top of page

Media-driven Islamophobia has created Islamic extremism

In the fall of 2001, as I turned for Salaam at the end of Jumah salat, Islamic Friday prayer, I craned my neck over my shoulder, first to the right and then to the left. From the corner of my eye I saw a White woman in the back of the mosque, filming us as we performed our prayer.

Murmurs scattered throughout the mosque as many of the women huddled in circles asked one another who the stranger with the camera was. As people raced to grab their shoes and head back to their cars, they were bombarded by reporters asking them questions.

My mom grabbed my wrist, pulling me toward the door, where we were abruptly stopped by the woman filming. She asked my mom if we were Muslims and how we felt about the 9/11 attacks.

That evening my father came home and demanded my brother and I no longer attend our  weekend Islamic school and instead we had an imam come teach us at home. Like many other Muslims in the U.S., my dad began to teach us to hide our faith and to remove any outward signs that we are Muslim. I was seven years old.

I am part of a generation of Muslim Americans who have grown up in the shadow of 9/11. We have spent our formative years in a hostile media environment that has vilified our religion and demonized us. This has invited anger and retaliation in the hearts of some Muslims, causing them to commit atrocious crimes.

Abdul Razak Ali Artan, a Somalia-born U.S. resident and Ohio State University student, drove his Honda Civic onto campus and struck pedestrians as they walked on the curb. He then proceeded to stab and attack people with a butcher knife.

Before the attack, he took to Facebook and posted about his fears of being Muslim in America and claimed he reached a “boiling point” and was “sick and tired” of the treatments of Muslims all over the world. He referenced attacks in Burma that involved the rape and torture of many Muslims.

Three months before the attack, he was quoted in the OSU school newspaper stating he felt overwhelmed and fearful and described himself as a pious Muslim. He described his fear of praying in the open on his campus and complained about the depiction of Muslims in the media.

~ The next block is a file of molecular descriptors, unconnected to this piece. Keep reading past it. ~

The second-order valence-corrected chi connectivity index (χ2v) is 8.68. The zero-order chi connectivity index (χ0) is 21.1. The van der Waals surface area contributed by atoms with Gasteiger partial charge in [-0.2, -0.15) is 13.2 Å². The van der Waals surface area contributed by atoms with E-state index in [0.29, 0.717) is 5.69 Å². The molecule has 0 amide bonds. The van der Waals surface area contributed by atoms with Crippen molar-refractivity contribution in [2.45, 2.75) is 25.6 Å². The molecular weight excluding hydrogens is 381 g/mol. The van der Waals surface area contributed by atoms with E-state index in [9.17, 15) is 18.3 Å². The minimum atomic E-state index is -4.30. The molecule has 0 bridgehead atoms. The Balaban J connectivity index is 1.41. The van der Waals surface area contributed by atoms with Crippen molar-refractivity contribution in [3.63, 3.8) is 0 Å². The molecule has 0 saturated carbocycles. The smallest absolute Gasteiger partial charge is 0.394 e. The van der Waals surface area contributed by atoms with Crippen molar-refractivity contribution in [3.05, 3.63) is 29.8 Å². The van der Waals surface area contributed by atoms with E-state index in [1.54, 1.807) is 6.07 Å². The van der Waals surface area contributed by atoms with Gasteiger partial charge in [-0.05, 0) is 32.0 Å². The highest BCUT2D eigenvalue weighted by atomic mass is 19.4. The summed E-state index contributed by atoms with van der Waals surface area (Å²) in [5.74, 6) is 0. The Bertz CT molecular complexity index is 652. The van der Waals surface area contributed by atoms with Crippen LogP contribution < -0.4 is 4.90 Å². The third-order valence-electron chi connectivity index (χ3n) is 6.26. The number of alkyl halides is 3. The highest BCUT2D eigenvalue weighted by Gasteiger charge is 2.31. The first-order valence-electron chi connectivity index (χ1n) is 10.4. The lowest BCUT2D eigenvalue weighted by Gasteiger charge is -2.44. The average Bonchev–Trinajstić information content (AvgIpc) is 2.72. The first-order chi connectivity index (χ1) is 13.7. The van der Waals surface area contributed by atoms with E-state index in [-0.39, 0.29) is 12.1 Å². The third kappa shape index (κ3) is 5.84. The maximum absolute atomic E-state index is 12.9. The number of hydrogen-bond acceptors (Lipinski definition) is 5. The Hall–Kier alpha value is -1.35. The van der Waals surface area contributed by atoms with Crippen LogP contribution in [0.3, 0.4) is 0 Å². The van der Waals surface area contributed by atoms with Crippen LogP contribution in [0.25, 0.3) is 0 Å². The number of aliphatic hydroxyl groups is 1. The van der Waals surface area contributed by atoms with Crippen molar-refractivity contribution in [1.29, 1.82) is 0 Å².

While I don’t condone the actions of those Muslims who fight hostility with violence, I understand where their frustration stems from. These lone wolf attacks originate from a climate of intolerance which leads many young Muslims to isolation and self-radicalization.

According to a Pew Research Center analysis of hate crimes in America, the FBI found that anti-Muslim assaults are now almost as high as they were post 9/11. In 2001, there were 93 reported hate crimes against Muslims, and in 2015 there were 91, only two less.

The FBI also reported a 67 percent increase in anti-Muslim assaults in 2015 than the previous year. 71 percent of those reported crimes were against Muslims.

It has been long established that media outlets associated Muslims with jihadists. According to a Guardian article in 2005, the overuse of terms such as “Muslim extremists, Islamic terror, Islamic war and Muslim time bomb” by the media have stereotyped Muslims and fostered an anti-Muslim narrative.

Islamophobia has become so rooted in American society that despite being citizens in this country, we still feel like outsiders. We are every bit American as anyone else. We should not be fearful to pray in public; it is our right as Americans to freely practice our religion without harassment.

Western media and a small, reactionary minority of radicals have poisoned the rhetoric surrounding Islam. Islam is not a violent religion, it is a religion of peace. Islam has taught me to love. The Quran teaches humility and compassion, not hatred and brutality. The misrepresentation of the Muslim community by media outlets and political groups is the root of the problem, not the religion itself.

bottom of page